Steve Jones, my sports editor, who believed in the whole "Journey to the Finish Line" project from the moment I suggested it in passing. He, and the rest of my colleagues at The Buffalo News, have been incredibly supportive. Of course, Steve's main concerns, in a true journalism compassion, is that I didn't drown while doing this project and that we got good photos to run with my stories.

My parents, who listened to my training stories and encouraged me even on days when I thought I would never learn to swim.

Sherpa, my boyfriend who calls me out when I'm being a headcase, drives me around from event to event and makes sure I drink enough water.

My brother, who will play along with the "What time is it? Game time!" gag while reminding that nothing, and I mean nothing, is harder than math. So this triathlon thing will be a piece of cake. Mmm. Cake.

My sister-in-law, who inspired me with her own weight loss story. I also owe her a ton for serving as Julie-the-cruise-director for this weekend's festivities.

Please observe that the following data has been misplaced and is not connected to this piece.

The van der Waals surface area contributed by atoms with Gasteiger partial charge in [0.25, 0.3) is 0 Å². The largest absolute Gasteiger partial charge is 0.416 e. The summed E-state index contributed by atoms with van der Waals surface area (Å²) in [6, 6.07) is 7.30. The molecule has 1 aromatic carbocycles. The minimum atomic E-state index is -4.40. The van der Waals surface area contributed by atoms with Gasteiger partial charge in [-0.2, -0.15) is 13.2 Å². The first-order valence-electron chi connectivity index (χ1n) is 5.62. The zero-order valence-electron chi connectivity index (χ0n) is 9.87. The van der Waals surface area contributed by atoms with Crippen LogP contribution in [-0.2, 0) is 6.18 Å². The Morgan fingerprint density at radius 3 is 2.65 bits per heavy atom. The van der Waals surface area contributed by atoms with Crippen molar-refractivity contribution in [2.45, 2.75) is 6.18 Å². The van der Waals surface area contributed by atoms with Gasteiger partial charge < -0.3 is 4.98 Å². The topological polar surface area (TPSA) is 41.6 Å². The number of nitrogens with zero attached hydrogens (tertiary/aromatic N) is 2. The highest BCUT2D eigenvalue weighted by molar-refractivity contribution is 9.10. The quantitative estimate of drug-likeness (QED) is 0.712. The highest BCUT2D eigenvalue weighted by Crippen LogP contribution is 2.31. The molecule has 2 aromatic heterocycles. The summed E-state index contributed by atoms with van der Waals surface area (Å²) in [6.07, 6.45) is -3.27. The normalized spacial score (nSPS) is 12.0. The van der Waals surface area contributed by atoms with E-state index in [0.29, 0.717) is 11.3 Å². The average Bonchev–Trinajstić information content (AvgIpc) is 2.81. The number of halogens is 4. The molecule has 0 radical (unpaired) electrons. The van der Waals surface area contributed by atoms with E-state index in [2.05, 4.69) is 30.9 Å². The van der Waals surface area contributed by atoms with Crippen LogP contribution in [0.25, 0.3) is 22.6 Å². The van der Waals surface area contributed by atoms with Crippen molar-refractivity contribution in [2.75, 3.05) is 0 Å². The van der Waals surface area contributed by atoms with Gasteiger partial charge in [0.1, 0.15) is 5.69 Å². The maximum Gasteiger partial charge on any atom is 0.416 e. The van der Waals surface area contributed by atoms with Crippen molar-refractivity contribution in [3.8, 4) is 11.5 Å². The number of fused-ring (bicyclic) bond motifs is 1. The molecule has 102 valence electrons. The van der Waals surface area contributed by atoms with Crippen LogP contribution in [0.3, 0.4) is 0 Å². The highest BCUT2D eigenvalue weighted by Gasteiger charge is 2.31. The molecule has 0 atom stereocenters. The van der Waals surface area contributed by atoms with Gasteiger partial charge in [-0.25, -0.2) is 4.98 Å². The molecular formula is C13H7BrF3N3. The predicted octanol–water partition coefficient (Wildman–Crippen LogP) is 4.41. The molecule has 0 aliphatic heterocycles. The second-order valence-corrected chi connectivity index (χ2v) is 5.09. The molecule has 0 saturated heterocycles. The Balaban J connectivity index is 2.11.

The Women's Quest staff, especially founder Colleen Cannon and Jacqueline Stanford, who shared their life stories and prompted me to think about what I wanted to do with my one wild and precious life.

My Women's Quest Sisters, who supported and encouraged me. Special thanks to the kind words from Margy, Michele, Carolyn and Pat.

Darlene. You can make good friends at the gym and she's an example. Darlene got me through those winter workouts indoors and became a true confidant in the process.

Mary Eggers, my coach who dealt with the big bag of stuff I brought to training. She kept me on track, kept me from going nutty and helped me realize just how much I could accomplish if I stopped thinking and started being.

The Train-This! Team, who answered my email questions and shared their sense of humor.

The Buffalo Triathlon Club, which welcomes newbies with open arms and endures all sorts of basic questions. Special thanks to Joe, Paula, Mark, Eric and Sergio for their encouragement.

Swimmaster Greg Murnock, who patiently watched my stroke, watched me wiggle around the pool and gently corrected what I was doing wrong. "Hey, I can do that," I would say to Greg when he'd give us a workout. "Yes you can," he would tell me.